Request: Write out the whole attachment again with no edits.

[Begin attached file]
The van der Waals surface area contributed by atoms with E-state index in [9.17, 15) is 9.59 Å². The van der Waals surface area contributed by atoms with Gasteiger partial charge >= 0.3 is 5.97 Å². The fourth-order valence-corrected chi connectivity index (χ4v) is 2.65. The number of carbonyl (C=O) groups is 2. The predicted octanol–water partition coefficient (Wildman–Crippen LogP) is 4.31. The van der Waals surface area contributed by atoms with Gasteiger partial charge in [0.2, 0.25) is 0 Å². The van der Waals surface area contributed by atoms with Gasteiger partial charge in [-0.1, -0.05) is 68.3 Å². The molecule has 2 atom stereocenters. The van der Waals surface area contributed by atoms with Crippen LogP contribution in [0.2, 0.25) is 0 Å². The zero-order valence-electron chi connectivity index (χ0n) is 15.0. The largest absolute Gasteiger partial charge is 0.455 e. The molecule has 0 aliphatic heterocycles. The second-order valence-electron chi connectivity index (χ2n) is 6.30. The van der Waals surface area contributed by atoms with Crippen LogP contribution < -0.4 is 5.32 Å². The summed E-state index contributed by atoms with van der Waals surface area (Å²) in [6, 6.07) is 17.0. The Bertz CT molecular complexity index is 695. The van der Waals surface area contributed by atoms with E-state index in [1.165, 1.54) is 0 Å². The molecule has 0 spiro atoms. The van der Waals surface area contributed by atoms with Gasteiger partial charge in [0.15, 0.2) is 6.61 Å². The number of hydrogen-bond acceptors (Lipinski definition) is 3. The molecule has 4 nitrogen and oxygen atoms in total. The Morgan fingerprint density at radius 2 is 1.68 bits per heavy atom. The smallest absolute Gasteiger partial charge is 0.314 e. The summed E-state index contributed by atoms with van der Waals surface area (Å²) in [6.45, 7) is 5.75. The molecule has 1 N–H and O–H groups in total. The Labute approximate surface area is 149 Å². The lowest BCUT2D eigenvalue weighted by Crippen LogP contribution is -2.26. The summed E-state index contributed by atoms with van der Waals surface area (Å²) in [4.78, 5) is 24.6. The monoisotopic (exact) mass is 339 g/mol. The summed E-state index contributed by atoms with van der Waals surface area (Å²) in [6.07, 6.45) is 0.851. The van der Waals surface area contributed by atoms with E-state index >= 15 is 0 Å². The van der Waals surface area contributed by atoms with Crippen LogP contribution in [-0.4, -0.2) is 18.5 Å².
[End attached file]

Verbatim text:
The van der Waals surface area contributed by atoms with E-state index in [9.17, 15) is 9.59 Å². The van der Waals surface area contributed by atoms with Gasteiger partial charge >= 0.3 is 5.97 Å². The fourth-order valence-corrected chi connectivity index (χ4v) is 2.65. The number of carbonyl (C=O) groups is 2. The predicted octanol–water partition coefficient (Wildman–Crippen LogP) is 4.31. The van der Waals surface area contributed by atoms with Gasteiger partial charge in [0.2, 0.25) is 0 Å². The van der Waals surface area contributed by atoms with Gasteiger partial charge in [-0.1, -0.05) is 68.3 Å². The molecule has 2 atom stereocenters. The van der Waals surface area contributed by atoms with Crippen LogP contribution in [0.2, 0.25) is 0 Å². The zero-order valence-electron chi connectivity index (χ0n) is 15.0. The largest absolute Gasteiger partial charge is 0.455 e. The molecule has 0 aliphatic heterocycles. The second-order valence-electron chi connectivity index (χ2n) is 6.30. The van der Waals surface area contributed by atoms with Crippen LogP contribution < -0.4 is 5.32 Å². The summed E-state index contributed by atoms with van der Waals surface area (Å²) in [6, 6.07) is 17.0. The Bertz CT molecular complexity index is 695. The van der Waals surface area contributed by atoms with E-state index in [1.165, 1.54) is 0 Å². The molecule has 0 spiro atoms. The van der Waals surface area contributed by atoms with Gasteiger partial charge in [0.15, 0.2) is 6.61 Å². The number of hydrogen-bond acceptors (Lipinski definition) is 3. The molecule has 4 nitrogen and oxygen atoms in total. The Morgan fingerprint density at radius 2 is 1.68 bits per heavy atom. The smallest absolute Gasteiger partial charge is 0.314 e. The summed E-state index contributed by atoms with van der Waals surface area (Å²) in [6.45, 7) is 5.75. The molecule has 1 N–H and O–H groups in total. The Labute approximate surface area is 149 Å². The lowest BCUT2D eigenvalue weighted by Crippen LogP contribution is -2.26. The summed E-state index contributed by atoms with van der Waals surface area (Å²) in [4.78, 5) is 24.6. The monoisotopic (exact) mass is 339 g/mol. The summed E-state index contributed by atoms with van der Waals surface area (Å²) in [6.07, 6.45) is 0.851. The van der Waals surface area contributed by atoms with E-state index >= 15 is 0 Å². The van der Waals surface area contributed by atoms with Crippen LogP contribution in [-0.4, -0.2) is 18.5 Å².